Helping Customer Success Managers drive business value for their clients via collaborative success plans.
How do you prove the value your SaaS product generates for your clients?
This is the ultimate question Retentional addresses.
To understand the above question and why we've built Retentional , it's important to look at the macro-environment of the B2B SaaS industry first.
The economic landscape B2B SaaS companies find themselves in is one that's not friendly anymore. Growth is largely slowing, VC funding is harder to secure, the global banking system is under strain (see recent bank collapses) and winning new business is harder than it's ever been before.
As dire as the situation may look, there's hope. From a holistic point of view, B2B SaaS is not impacted as much as consumer SaaS. There is a different source of growth to fill the gap. This growth comes from none other than existing customers. Upgrades and expansion revenue has become the most important source of growth for B2B SaaS orgs in 2023.
In other words, the focus now is on value. As end-user businesses evaluate their vendors and axe ‘nice-to-have’ non-value driving providers, there’s a new focus on ‘proving’ to clients how your product is one that drives core business metrics and is a utility product vs a ‘nice-to-have’.
This brings us to the question again, how do you prove the value your SaaS products generate for your clients?
Value in essence is difficult to quantify. Customers may see the value in a product, but they may not be able to put a dollar value on it. This can make it challenging to justify the cost and to convince customers to continue using it.
In most Mid-Market and Enterprise SaaS orgs the function who’s responsible for driving value conversations with clients (retention, product adoption and expansion) is Customer Success. It’s no longer just about making sure the client renews. It’s now all about making sure the client wins (renewals are a byproduct of client success).
But how do you ensure this outcome, if you’re not easily able to communicate value?
One way to address this problem is to focus on delivering tangible outcomes that customers can measure. For example, if a SaaS product helps a business save time or money, the customer can track those savings and see the direct impact of the product on their bottom line. Align to your clients value stream.
This is where Success plans come in.
A success plan is a roadmap that outlines the steps a customer needs to take to achieve their desired outcomes using a product. By creating a success plan, SaaS orgs can help customers see the value in their products and increase the likelihood that they will continue using it and renew their contracts.
According to a 2020 survey conducted by Gainsight , 79% of respondents use some form of success planning with their customers. The same survey also found that companies that use success plans are more likely to achieve their customer success goals and to see increased customer satisfaction and retention rates.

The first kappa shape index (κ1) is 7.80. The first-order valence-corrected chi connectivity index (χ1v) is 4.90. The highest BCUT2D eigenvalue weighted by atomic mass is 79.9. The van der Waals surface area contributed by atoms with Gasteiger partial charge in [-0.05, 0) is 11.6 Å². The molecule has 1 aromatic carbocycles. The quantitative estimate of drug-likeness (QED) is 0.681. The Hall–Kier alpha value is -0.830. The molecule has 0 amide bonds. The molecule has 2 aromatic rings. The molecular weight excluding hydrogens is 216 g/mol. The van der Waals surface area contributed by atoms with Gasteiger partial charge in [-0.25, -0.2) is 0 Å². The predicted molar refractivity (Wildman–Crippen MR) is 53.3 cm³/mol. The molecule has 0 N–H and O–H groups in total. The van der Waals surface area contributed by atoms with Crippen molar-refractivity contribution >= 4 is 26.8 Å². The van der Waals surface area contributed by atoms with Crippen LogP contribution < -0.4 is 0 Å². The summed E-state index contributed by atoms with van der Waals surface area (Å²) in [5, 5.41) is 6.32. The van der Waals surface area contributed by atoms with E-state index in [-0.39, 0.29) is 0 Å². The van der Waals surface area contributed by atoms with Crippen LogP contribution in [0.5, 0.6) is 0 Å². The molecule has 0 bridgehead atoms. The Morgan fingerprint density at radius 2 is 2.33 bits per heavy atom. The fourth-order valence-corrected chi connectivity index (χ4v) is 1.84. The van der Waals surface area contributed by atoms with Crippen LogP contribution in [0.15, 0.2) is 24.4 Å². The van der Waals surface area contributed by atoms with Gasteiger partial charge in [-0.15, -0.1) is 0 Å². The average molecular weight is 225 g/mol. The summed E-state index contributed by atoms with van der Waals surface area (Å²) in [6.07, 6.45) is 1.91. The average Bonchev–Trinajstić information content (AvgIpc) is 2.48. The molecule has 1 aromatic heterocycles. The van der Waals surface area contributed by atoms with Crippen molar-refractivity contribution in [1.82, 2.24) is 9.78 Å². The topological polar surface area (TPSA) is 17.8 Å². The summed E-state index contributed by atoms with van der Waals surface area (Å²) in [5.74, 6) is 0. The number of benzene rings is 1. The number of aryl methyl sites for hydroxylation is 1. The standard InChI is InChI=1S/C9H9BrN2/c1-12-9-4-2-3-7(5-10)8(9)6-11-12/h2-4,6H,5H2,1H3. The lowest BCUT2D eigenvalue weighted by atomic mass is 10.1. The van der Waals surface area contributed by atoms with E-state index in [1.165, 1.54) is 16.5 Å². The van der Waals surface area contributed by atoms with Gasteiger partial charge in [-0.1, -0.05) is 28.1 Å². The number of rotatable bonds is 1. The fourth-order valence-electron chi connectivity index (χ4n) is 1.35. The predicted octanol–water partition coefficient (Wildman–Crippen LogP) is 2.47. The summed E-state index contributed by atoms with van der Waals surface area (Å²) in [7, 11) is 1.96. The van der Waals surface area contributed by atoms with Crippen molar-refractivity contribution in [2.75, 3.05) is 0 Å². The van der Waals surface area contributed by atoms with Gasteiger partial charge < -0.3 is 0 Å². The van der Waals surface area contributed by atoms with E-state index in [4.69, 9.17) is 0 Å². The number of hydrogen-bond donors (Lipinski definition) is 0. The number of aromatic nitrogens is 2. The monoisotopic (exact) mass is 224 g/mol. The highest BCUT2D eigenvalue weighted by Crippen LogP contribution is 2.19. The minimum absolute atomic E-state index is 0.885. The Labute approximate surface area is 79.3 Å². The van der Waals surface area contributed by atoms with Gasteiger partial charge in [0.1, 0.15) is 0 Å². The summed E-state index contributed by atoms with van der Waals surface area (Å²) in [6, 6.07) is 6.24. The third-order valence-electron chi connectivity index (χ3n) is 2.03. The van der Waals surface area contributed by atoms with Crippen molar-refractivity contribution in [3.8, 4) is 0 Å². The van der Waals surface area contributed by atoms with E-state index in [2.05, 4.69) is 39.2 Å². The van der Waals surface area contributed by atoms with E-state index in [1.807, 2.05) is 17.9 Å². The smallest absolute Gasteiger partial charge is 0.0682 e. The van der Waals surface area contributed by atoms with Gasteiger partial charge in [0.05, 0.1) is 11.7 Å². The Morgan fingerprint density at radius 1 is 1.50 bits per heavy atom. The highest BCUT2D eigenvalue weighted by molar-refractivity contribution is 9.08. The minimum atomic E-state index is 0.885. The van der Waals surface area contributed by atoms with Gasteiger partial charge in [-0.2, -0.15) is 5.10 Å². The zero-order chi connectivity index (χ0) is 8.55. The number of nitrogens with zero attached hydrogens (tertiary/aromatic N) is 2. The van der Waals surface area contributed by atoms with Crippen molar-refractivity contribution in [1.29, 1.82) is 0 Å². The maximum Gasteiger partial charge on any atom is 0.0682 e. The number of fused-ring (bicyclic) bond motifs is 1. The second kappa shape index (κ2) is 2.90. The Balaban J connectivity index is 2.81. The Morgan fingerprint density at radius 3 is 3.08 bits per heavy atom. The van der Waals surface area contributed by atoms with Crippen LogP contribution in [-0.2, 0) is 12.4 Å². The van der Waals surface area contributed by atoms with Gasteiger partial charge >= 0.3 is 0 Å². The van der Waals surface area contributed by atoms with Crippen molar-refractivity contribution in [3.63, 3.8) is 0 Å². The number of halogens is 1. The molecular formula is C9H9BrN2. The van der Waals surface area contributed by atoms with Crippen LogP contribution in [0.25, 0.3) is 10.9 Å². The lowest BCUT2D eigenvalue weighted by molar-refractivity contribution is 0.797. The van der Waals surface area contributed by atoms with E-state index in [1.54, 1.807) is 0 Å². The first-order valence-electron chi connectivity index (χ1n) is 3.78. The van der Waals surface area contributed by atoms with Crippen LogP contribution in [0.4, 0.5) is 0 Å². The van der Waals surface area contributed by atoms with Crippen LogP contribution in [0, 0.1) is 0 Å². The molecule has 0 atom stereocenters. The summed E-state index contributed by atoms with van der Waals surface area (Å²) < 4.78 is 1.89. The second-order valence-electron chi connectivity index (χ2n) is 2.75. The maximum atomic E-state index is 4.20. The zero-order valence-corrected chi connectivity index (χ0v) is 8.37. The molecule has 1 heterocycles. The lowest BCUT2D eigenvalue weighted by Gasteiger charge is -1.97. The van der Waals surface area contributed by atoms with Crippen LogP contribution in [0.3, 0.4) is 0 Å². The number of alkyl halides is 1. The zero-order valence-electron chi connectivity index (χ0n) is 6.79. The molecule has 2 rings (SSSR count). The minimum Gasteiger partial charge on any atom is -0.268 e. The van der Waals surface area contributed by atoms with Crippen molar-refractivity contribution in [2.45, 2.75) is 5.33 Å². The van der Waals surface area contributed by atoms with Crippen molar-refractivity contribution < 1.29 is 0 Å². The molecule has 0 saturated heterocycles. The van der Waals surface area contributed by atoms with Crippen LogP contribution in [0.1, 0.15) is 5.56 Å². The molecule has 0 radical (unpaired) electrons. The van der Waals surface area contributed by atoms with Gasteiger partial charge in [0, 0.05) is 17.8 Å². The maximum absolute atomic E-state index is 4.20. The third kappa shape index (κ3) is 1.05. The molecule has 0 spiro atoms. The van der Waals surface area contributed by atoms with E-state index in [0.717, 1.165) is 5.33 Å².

Not everyone is implementing success plans properly. From our research and speaking to CS leaders, we’ve found that there are a number of organizations who are misusing success plans. Here’s a short summary of how success plans can be misused:
1. Treating success plans as a one-size-fits-all solution: Success plans should be customized to each customer's unique needs and goals. However, some organizations may use a standardised success plan template or process for all customers, which can result in a lack of personalization and decreased effectiveness.
2. Using success plans as a substitute for customer support: Success plans are meant to be used in conjunction or adjacent with customer support, not as a replacement for it. If a customer is struggling to achieve their desired outcomes, the success plan should be used to guide and inform the customer success process, not as a way to deflect responsibility onto the customer (i.e. an excuse for poor customer success).
3. Focusing too much on metrics and not enough on customer experience: Success plans often include specific metrics or success criteria that the customer must achieve. However, it's important to remember that customer success is ultimately about creating a positive customer experience, not just hitting a specific metric. If the success plan is too focused on metrics and not enough on the customer experience, it can lead to frustration and dissatisfaction.
4. Allowing the success plan to become rigid and inflexible: Success plans should be living documents that are regularly reviewed and updated based on the customer's evolving needs and goals. If the success plan becomes rigid and inflexible, it can limit the customer's ability to adapt to changing circumstances and ultimately hinder their success.
5. Creating success plans just once: Success plans are not a one-time use process. It’s meant to be agile and fluid. Many use success plans as a set once and forget mechanism at the time of onboarding , completely missing the opportunity to remain aligned and drive tangible results for the customer.
It’s vital that success plans are used as a tool to guide and inform the customer on how best to utilize your product to reach their intended business goals whilst maintaining a customer-centric client experience that prioritises the customer’s needs and goals.
At Retentional, we’ve taken success plans and turned them into a value driving collaborative platform that drives business value for clients everyday. With game design at the heart of our user experience, we’ve built a beautiful success planning tool that emphasizes the clients needs and goals thus creating an engaging, easy to use and satisfying experience for both clients and customer success managers.